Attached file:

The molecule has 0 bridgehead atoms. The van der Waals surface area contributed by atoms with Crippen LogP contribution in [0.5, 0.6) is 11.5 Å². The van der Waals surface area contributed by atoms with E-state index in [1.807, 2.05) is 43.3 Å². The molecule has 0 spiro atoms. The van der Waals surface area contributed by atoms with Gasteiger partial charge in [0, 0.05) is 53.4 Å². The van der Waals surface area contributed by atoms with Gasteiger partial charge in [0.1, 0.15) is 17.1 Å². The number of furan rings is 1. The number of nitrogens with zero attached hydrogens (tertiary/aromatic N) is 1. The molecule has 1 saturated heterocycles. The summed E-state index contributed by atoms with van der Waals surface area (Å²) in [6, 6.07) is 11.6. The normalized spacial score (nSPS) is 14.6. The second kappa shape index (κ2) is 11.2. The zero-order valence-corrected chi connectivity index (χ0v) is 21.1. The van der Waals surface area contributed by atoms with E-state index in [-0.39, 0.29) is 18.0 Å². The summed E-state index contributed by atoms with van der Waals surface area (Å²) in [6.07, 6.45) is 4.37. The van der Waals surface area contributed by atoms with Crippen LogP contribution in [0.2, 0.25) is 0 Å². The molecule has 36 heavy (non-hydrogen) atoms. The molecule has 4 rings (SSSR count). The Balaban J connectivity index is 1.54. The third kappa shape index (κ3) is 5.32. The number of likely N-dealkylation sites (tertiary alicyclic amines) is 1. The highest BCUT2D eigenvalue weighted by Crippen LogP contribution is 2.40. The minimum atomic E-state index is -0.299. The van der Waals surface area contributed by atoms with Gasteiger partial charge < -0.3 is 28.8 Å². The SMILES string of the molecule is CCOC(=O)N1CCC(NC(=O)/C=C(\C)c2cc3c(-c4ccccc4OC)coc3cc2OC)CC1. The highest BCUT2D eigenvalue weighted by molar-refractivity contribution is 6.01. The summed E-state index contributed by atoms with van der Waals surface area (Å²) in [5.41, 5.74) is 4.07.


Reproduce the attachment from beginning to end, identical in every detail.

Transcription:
The molecule has 0 bridgehead atoms. The van der Waals surface area contributed by atoms with Crippen LogP contribution in [0.5, 0.6) is 11.5 Å². The van der Waals surface area contributed by atoms with E-state index in [1.807, 2.05) is 43.3 Å². The molecule has 0 spiro atoms. The van der Waals surface area contributed by atoms with Gasteiger partial charge in [0, 0.05) is 53.4 Å². The van der Waals surface area contributed by atoms with Gasteiger partial charge in [0.1, 0.15) is 17.1 Å². The number of furan rings is 1. The number of nitrogens with zero attached hydrogens (tertiary/aromatic N) is 1. The molecule has 1 saturated heterocycles. The summed E-state index contributed by atoms with van der Waals surface area (Å²) in [6, 6.07) is 11.6. The normalized spacial score (nSPS) is 14.6. The second kappa shape index (κ2) is 11.2. The zero-order valence-corrected chi connectivity index (χ0v) is 21.1. The van der Waals surface area contributed by atoms with E-state index in [-0.39, 0.29) is 18.0 Å². The summed E-state index contributed by atoms with van der Waals surface area (Å²) in [6.07, 6.45) is 4.37. The van der Waals surface area contributed by atoms with Crippen LogP contribution in [0.2, 0.25) is 0 Å². The molecule has 36 heavy (non-hydrogen) atoms. The molecule has 4 rings (SSSR count). The Balaban J connectivity index is 1.54. The third kappa shape index (κ3) is 5.32. The number of likely N-dealkylation sites (tertiary alicyclic amines) is 1. The highest BCUT2D eigenvalue weighted by Crippen LogP contribution is 2.40. The minimum atomic E-state index is -0.299. The van der Waals surface area contributed by atoms with Gasteiger partial charge < -0.3 is 28.8 Å². The SMILES string of the molecule is CCOC(=O)N1CCC(NC(=O)/C=C(\C)c2cc3c(-c4ccccc4OC)coc3cc2OC)CC1. The highest BCUT2D eigenvalue weighted by molar-refractivity contribution is 6.01. The summed E-state index contributed by atoms with van der Waals surface area (Å²) in [5.41, 5.74) is 4.07.